EOC crisis management teams around the country have had experience in dealing with natural disasters and perhaps some human-made threats (such as riots) to cities, but very few have had any experience in dealing with a terrorist attack. This lack of experience, and the potential problems it implies for attack recognition, response, interagency operations, and public information management and media relations, is a serious vulnerability. The Office of Homeland Security and the Federal Emergency Management Agency (FEMA), in conjunction with state and local officials, should collaborate to develop and deploy threat-based simulation models and training modules for EOC training, for identification of weaknesses in systems and staff, and for testing and qualifying EOC teams throughout the country.
Most thinking and planning related to preparedness, warning, and response rest on the assumption of an undifferentiated “community” or “public.” Research on disasters, however, reveals that individuals and groups differ in both readiness and response according to previous disaster experience, ethnic and minority status, knowledge of the language, level of education, level of economic resources, and gender. In addition, individual households vary in their responses to crises, depending on factors such as perceived risk, credibility of warning system, and concerns about family and property. The behavioral and social sciences can thus make important contributions to understanding group responses to crises. A program of research should be established to understand how differences based on cultural background, experience with previous disasters, and other factors should be taken into account when systems are designed for preparedness, warning, and response to terrorist attacks and other disaster situations. A basic research program in the National Science Foundation could build the groundwork for this counterterrorism research.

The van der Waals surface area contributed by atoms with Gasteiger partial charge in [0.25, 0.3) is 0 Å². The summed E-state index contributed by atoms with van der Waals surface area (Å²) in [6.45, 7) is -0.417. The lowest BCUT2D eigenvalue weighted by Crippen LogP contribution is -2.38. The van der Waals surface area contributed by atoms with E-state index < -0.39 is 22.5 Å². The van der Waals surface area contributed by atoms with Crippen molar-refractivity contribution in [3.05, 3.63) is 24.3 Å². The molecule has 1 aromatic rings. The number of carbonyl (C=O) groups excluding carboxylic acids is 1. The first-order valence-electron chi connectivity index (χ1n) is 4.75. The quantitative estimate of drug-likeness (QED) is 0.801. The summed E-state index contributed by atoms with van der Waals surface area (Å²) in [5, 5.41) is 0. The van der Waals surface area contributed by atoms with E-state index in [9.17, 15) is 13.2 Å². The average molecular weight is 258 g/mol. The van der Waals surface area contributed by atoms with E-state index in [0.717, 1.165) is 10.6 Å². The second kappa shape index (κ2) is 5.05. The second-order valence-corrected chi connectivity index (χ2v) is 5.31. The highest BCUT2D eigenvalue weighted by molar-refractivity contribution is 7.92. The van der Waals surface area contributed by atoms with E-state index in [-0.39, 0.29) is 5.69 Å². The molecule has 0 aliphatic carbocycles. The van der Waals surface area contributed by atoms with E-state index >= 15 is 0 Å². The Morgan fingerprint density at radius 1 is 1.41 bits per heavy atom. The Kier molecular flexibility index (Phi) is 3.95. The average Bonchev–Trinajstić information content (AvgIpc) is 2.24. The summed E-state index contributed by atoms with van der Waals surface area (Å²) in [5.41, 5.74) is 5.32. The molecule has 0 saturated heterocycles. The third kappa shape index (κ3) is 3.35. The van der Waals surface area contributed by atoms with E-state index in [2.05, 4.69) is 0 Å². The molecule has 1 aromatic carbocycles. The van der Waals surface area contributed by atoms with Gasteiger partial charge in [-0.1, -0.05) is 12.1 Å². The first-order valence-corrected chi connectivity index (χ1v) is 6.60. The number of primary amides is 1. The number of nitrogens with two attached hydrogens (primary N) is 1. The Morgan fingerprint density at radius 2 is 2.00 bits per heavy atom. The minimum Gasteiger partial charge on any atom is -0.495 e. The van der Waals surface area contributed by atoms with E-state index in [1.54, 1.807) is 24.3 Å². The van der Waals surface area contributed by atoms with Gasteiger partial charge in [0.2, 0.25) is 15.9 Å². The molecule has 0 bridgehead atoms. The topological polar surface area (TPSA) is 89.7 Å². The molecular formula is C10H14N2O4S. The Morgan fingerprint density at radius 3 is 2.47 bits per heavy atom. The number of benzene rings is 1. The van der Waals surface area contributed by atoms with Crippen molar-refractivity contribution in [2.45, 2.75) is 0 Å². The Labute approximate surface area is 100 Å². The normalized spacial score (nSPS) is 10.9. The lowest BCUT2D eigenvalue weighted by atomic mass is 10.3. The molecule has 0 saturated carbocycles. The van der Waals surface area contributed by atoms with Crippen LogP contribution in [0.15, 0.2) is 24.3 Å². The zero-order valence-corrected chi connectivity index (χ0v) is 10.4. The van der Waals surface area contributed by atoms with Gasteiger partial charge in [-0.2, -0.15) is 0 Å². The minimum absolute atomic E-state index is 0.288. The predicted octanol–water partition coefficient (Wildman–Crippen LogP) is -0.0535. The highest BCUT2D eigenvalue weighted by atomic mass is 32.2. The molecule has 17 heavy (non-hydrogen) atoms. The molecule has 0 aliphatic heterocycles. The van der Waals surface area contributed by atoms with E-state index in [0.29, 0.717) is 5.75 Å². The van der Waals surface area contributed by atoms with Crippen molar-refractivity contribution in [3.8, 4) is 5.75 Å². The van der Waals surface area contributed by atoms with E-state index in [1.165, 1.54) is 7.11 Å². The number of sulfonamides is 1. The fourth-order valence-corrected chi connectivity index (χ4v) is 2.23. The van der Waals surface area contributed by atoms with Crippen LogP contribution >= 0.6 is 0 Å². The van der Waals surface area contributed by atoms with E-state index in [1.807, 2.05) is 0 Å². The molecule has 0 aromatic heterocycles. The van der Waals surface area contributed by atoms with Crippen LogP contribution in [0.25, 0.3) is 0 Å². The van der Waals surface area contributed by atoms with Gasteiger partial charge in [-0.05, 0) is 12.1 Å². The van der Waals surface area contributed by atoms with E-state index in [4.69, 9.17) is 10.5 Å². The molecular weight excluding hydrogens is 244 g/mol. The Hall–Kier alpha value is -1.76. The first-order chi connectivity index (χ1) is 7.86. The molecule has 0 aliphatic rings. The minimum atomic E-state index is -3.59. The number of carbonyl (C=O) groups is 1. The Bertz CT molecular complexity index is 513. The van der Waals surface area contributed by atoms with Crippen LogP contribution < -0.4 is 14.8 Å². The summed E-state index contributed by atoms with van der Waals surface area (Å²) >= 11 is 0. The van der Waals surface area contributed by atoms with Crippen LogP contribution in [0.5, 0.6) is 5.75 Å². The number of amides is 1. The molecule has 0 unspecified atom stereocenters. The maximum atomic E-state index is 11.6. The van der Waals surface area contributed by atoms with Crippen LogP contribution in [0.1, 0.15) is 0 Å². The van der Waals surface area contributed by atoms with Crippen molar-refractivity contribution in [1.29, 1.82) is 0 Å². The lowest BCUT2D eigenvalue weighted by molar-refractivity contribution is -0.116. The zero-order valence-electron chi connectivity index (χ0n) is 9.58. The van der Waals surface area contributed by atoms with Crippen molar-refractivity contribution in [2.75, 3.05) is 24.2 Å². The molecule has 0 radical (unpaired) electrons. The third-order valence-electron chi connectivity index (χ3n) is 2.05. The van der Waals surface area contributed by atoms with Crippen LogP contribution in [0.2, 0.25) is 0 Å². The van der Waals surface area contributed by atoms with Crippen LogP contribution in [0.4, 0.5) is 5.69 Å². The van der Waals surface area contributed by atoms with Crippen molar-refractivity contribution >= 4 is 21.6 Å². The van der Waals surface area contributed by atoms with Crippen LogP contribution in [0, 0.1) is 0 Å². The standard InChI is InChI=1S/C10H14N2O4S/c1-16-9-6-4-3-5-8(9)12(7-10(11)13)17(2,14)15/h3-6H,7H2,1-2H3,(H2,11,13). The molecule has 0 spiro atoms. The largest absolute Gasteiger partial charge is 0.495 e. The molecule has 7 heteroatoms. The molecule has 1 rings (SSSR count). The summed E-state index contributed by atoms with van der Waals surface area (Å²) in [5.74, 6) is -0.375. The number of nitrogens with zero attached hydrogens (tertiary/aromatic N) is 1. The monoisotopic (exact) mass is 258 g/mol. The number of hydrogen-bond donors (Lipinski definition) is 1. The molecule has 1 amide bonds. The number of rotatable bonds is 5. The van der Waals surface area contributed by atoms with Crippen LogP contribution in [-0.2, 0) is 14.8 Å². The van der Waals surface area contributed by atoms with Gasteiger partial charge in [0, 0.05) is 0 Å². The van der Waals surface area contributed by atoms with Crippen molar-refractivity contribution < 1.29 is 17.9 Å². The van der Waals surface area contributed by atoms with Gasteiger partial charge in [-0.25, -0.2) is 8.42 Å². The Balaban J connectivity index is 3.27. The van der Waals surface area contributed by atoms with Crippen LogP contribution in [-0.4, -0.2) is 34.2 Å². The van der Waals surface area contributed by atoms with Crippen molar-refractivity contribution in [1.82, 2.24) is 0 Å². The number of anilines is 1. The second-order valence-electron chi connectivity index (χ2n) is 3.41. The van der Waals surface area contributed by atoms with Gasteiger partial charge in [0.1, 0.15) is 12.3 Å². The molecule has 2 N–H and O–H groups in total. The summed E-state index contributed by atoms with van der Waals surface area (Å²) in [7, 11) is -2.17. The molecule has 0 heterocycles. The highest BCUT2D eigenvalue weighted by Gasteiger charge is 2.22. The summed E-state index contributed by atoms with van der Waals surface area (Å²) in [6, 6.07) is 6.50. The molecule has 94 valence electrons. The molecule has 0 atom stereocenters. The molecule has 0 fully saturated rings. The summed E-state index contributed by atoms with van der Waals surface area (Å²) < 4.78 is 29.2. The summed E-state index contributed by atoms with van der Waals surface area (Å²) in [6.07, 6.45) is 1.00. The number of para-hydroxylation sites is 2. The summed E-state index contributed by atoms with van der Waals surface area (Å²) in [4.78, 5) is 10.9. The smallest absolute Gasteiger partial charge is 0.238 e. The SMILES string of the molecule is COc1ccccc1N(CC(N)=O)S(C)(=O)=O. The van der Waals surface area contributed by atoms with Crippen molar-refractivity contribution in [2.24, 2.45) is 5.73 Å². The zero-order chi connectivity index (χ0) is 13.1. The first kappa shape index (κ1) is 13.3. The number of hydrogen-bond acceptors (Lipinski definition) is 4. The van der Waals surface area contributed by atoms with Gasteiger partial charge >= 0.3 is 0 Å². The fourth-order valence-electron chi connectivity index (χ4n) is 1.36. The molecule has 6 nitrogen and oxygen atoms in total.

While research will lay the groundwork for long-term improvements in the quality of preparedness, warning, and response communications, in the near term the government must be preparing now to communicate as best it can in the aftermath of a crisis. Appropriate and trusted spokespeople should be identified and trained now so that, if a terrorist attack occurs, the government will be prepared to respond not only by supplying emergency services but also by providing important, accurate, and trustworthy information clearly, quickly, and authoritatively.
To strengthen the government’s ability to provide emergency services, indepth research should be conducted to characterize the structure of agencies responsible for dealing with attacks and other disasters. These studies would focus on discovering optimal patterns of information dissemination and communication among the agencies, the most effective strategies for coordination under